Sam Ke Ting and the basikal lajak case – who is the reckless driver?Dr Sia Chin Chin
The recent case of Sam Ke Ting driving into a group of teenagers riding on ‘basikal lajak’ (illegally modified bicycles) at 3am, and killing eight of them, has sparked much discussion around the issues of what constitutes reckless driving and an argument over who is at fault.
Being accused of a fatal accident which occurred in 2017, Sam had previously been acquitted twice in the Magistrate Court in 2019 and 2021 as the prosecution failed to prove a prima facie case and to prove its case beyond reasonable doubt respectively.
However, the High Court has convicted her under s.41 (1) of the Road Transport Act (RTA) 1987.
Many of us thus ask ourselves – could we also be charged under this Act if we accidentally knock someone down on the road whom we did not see or anticipate in front of us?
RTA 1987, some of the commonly encountered provisions for charges of transport offences include careless and inconsiderate driving and driving under the influence of drugs and alcohol.
In the amendment to RTA made in October 2020, s.41 (1) (causing death by reckless or dangerous driving) was included as one of the chargeable offences for micromobility vehicles, inclusive of bicycles, electric bicycles and tricycles.1
However, it is noteworthy that prior to October 2020, despite the use of the word ‘driving’ and ‘motor vehicles’ in these provisions, they were equally applicable to and are chargeable against road users who are riding bicycles, electric bicycles, and tricycles.
Regarding the situation of Sam Ke Ting, the crux of debate revolves around the legal interpretation of ‘reckless’ or ‘dangerous’.
In granting the leave to appeal against the conviction on April 18, the appellate court bench allowed six questions of law to be raised by the defence, including whether the offence under S.41 (1) RTA 1987, specifically the "cause of a dangerous situation", was due to the driver or the cyclists, and whether the speed of the driver at 44.5km/h is deemed dangerous compared to the position of the cyclists on the road.
Because RTA does not provide definition of ‘reckless’ or ‘dangerous’, the interpretation is determined by the courts using legal principles.
To be guilty of reckless driving, the driver (defendant) must have created an obvious and serious risk of injury to the person or damage to property and must either have given no thought to the possibility of that obvious risk or have seen the risk and nevertheless decided to run it.2
It is not automatically assumed that if a driver killed someone that he or she is guilty of reckless driving.
For example, in upholding the acquittal of the accused, in the case of Public Prosecutor v Kasno bin Sani  AMEJ 1635, Amelati Anak Parnell JC opined the following:
“...it is not the law that merely because an accident happened which led to fatal consequences, it follows that the appellant was driving in a manner dangerous to the public.
The prosecution needed to show something more, i.e., that the accused was driving in a manner which has shown a selfish disregard for the safety of other road users... In our judgment, the essential or core ingredients of recklessness under s. 41(1) of the Act have not been proved beyond reasonable doubt by the prosecution."
Now that Sam is given a chance to appeal, there is a need for the court to assess the elements of ‘reckless’ or ‘dangerous’ and objectively look into the relevant facts surrounding the fatal accident before conviction could be imposed to avoid misdirection of conviction under s.41 RTA 1987.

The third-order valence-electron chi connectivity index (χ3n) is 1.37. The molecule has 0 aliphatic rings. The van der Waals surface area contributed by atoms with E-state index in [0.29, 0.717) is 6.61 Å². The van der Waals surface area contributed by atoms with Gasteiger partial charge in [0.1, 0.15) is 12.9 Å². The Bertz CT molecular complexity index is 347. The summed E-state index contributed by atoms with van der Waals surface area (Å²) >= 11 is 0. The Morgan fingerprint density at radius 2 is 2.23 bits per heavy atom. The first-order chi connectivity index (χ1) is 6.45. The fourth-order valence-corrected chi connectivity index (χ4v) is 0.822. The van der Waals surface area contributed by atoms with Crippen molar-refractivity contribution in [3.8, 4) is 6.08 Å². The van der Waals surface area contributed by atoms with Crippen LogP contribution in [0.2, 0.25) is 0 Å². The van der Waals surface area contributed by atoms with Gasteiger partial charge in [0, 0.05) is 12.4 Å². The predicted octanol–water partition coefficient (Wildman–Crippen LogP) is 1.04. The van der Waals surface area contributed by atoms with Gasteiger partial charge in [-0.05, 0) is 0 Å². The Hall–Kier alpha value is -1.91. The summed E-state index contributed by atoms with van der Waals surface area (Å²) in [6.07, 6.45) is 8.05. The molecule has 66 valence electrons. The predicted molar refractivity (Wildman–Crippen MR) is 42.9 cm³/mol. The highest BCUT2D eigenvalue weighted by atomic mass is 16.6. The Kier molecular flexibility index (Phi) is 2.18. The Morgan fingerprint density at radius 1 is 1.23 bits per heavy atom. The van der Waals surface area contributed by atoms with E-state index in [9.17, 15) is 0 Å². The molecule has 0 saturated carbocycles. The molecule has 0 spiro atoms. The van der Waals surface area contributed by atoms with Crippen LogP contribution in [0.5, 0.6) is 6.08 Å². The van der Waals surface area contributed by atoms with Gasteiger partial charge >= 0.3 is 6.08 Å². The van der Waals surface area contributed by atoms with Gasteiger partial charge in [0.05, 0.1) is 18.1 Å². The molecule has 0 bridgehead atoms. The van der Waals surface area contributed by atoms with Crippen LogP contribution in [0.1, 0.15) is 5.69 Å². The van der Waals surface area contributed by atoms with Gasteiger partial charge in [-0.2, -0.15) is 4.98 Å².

One may then ask – what about the basikal lajak cyclists, who were aged 13 to 16? Are they not considered reckless drivers?
Besides road transport offences as stipulated under s.54 RTA 1987 which are chargeable against those aged between 12 to 18 and beyond, the unsafe use of modified bicycles (basikal lajak) or antisocial use of a vehicle could likely be chargeable under s.431 of the Penal Code (Mischief by injury to public road, bridge or river).
This states that whoever commits mischief by doing any act which renders, or which he knows to be likely to render, any public road, bridge, river, or channel, impassable or less safe for travelling or conveying property, shall be punished with imprisonment for a term which may extend to five years or with fine or with both.3
However, tackling the issue of youth and children who engage in such practices needs a more holistic and nuanced approach apart from just legal punishment.
There is a strong need to develop best practices, which include education, to encourage young road user’s safety awareness on the roads. A very good example was in 2019, when Cleveland Police launched the UK's first scheme tackling youngsters' antisocial cycling.
After numerous complaints from the public in Middlesbrough about adolescents riding at speed through shopping centres and in built-up areas, the police introduced £30 fines and sent the youngsters on a course to teach them to ride responsibly if they were caught riding anti-socially or dangerously.
This money then goes to local charity Middlesbrough Environment City to benefit the neighbourhood and the cyclist can then attend a three-hour cycling proficiency course and get a certificate.
Moving forward, it is in the interest of public road safety that we should rigorously regulate the unsafe use of modified bicycle (basikal lajak) or antisocial use of a vehicle (including Mat Rempits), both through laws as well as best practices.
Community leaders and school administrators need to work together with law enforcement agencies to educate the youngsters. Youth should also be encouraged to take a leading role in curbing this anti-social behaviour among their peers. Hopefully, by addressing this problem, we can prevent cases similar to Sam Ke Ting’s.
Dr Sia Chin Chin is a senior lecturer at Taylor’s Law School